How To Keep Dog in Yard Without Fence? A Complete Guide

how to keep dog in yard without fence

My pup-nephew (my sister-in-law’s fur baby) doesn’t have a fenced-in yard. Dexter the Goldendoodle is a wanderer.

In fact, he has wandered right on into neighbors’ houses to see what they are up to. Luckily my SIL’s neighbors all love Dexter and find his antics quite charming.

However, my sister-in-law has been trying to come up with solutions for how to keep Dexter close without a fenced yard because it’s just not safe. Some of the neighborhood dogs aren’t super friendly, and a few streets over is a very busy road.

While a physical fence is definitely the ideal solution to contain your dog in the yard, that’s not always possible, either because of budget or housing regulations.

So how to keep the dog in the yard without a fence? Well, I’m so glad you asked!

Some Different Ways To Keep Your Dog in a Yard Without a Fence

Below are seven different methods for how you can keep your dog nice and safe in your yard without a fence.

You can find more info on non-permanent and semi-permanent dog fences in our blog!

Invisible Fence

One common option is to set up some sort of invisible fence. With old-school electric fences, you have to bury underground wire all along the perimeter of your property. That takes a lot of manual labor and may not be allowed in your area.

The good news is that there is a new style of invisible fence called GPS fences and they’re amazing!

My favorite of these invisible fences is the Halo 2. Here’s how it works:

Your dog wears the Halo collar and with the app on your phone, you can create GPS invisible fences. Any time your dog approaches the boundary line that you’ve set, they will receive some sort of feedback from the collar: either sound, vibration, or mild static shock.

halo collar review

If your dog crosses the invisible fence boundary that you have set, you will be able to locate them in a heartbeat on the app because of the GPS in the collar (it’s like how your phone has a GPS).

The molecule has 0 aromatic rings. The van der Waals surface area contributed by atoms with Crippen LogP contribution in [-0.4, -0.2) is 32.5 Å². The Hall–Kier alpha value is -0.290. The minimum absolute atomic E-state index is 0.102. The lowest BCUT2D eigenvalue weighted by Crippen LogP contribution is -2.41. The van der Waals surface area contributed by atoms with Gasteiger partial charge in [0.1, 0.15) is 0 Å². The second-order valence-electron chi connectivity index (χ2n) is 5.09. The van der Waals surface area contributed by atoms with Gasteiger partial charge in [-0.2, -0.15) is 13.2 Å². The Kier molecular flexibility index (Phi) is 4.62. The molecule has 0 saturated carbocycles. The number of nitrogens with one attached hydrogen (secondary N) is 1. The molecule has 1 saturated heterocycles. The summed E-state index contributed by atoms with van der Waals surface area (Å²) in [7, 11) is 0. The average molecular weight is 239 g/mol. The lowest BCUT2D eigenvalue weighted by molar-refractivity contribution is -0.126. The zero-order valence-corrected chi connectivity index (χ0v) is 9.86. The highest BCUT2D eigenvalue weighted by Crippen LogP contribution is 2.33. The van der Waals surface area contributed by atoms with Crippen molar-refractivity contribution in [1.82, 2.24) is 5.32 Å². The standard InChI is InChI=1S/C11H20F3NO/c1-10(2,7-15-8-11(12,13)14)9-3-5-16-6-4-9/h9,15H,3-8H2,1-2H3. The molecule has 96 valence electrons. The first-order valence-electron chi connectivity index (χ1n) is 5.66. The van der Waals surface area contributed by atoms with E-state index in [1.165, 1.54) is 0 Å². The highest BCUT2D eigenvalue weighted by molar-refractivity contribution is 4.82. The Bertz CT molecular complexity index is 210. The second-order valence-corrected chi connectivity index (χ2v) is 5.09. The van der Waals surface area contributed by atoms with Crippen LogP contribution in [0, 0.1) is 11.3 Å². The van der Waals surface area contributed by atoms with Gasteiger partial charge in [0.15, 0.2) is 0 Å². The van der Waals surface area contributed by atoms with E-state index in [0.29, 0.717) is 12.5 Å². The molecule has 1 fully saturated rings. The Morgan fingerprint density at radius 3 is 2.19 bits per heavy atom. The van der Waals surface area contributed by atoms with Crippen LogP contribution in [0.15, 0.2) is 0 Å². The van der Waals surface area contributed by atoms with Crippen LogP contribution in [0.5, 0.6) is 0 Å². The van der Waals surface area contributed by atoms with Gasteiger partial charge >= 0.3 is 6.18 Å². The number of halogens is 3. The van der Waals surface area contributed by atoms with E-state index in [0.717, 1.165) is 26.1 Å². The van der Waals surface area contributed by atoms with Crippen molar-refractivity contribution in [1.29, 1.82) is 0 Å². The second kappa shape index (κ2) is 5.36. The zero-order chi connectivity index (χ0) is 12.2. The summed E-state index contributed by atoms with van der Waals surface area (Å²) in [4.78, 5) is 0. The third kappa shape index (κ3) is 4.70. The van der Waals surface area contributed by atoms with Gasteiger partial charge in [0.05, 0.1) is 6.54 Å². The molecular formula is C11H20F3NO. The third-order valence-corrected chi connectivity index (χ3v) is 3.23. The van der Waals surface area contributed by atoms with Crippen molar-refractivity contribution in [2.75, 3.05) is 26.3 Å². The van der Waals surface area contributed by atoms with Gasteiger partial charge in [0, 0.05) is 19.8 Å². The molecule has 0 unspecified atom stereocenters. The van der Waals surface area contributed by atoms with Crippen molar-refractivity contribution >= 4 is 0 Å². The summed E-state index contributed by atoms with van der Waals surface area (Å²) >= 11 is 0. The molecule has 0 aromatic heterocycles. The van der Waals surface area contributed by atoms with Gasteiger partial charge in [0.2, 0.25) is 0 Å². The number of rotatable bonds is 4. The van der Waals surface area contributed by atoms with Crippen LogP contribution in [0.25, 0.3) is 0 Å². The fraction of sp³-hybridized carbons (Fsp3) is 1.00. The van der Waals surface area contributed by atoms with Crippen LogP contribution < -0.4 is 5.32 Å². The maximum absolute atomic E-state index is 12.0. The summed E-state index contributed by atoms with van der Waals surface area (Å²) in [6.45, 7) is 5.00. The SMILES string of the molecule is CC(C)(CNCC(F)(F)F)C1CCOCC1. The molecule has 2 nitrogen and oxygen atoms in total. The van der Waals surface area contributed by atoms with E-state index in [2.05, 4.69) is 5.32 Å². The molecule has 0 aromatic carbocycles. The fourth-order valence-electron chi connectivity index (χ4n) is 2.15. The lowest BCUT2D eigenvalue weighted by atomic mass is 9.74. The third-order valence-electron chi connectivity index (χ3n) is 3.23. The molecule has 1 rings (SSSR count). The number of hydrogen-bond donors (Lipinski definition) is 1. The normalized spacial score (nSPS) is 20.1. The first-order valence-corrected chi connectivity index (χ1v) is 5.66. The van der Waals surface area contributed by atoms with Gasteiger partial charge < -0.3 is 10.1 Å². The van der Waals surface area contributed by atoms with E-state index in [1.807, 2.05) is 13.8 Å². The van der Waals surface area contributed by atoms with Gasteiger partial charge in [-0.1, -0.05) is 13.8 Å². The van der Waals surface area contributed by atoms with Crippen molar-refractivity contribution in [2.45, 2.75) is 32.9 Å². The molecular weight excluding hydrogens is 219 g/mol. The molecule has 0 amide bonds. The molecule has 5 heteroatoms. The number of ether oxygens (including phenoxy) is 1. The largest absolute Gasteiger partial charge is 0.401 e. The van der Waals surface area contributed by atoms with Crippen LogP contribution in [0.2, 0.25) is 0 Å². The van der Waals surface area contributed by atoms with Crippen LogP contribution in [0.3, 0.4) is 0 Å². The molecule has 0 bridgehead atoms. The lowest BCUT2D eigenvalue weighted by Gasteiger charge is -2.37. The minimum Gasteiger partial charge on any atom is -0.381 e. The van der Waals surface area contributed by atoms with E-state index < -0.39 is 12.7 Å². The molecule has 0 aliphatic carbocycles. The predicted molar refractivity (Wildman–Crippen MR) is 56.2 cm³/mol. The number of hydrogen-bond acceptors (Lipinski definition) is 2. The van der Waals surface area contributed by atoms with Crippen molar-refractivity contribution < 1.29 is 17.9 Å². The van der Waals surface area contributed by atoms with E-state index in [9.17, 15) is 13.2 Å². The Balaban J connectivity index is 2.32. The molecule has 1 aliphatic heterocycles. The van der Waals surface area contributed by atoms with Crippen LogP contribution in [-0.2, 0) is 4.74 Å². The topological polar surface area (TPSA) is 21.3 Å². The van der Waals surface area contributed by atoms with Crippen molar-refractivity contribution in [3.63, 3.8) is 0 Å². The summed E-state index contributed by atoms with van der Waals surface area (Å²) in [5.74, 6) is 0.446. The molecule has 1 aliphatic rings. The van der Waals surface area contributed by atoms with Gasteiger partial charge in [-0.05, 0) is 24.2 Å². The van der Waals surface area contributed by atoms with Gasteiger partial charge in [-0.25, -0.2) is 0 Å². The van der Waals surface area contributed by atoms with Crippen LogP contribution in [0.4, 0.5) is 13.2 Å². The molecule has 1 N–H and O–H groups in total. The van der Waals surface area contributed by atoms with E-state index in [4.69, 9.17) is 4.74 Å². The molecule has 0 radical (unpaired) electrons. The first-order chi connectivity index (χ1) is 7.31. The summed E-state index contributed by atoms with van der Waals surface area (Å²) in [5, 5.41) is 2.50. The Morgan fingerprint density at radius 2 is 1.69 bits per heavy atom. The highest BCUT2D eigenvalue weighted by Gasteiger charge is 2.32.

With this option, you create up to 20 different invisible fences. You could have boundaries created for your house, your mom’s house, the dog park, or create one when you’re camping with your pup.

If you just want to be able to know where your dog is without them wearing any kind of shock collar, the Fi Smart Collar is a great option. It is also a health monitor to make sure your dog stays in top shape.

Tie-Outs

A tie-out is a quick and inexpensive way to keep your dog in your yard without a fence. You purchase a giant corkscrew-looking thing with a loop on the top and twist it into the ground. Then you attach the tie-out cord to the loop on the corkscrew, and you’re good to go.

how to keep dog in yard without fence

There are a few important things to remember with this method:

  1. Tie-outs come in different sizes and weights for different-sized dogs. If you get one too small for your big dog, they may be able to pull it out of the ground. If you get one too big for your small dog, the hardware and cord may be too heavy for them to move freely.
  2. You’ll want to be careful where you place tie-outs because the cord can easily get tangled or wrapped around anything on the ground. If you leave your dog alone on a tie-out, they could get tangled up and be unable to reach their water dish or get injured.

We have used tie-outs for our dogs before when we’re visiting a family member’s house that doesn’t have a fenced-in yard. It is an easy non-permanent solution that gives our pups a bit more freedom and me a bit more peace of mind.

Long-Line

A long line is basically a super long leash. These can be 15 to 50 feet long! So basically, the idea with using a long line if you can’t have a fence is that you are able to go outside with your dog and keep them “contained” but with extra freedom to roam.

Long lines are often used during dog training classes. We had to buy one for our dog Rudy’s puppy school so that we could teach him to “come” without risking that he would not come and would wander off.

The benefits of long lines are that they are simple, cheap, and you can start using one immediately.

The downside is that you have to be outside with your dog, so this solution doesn’t allow your dog to be outside without you.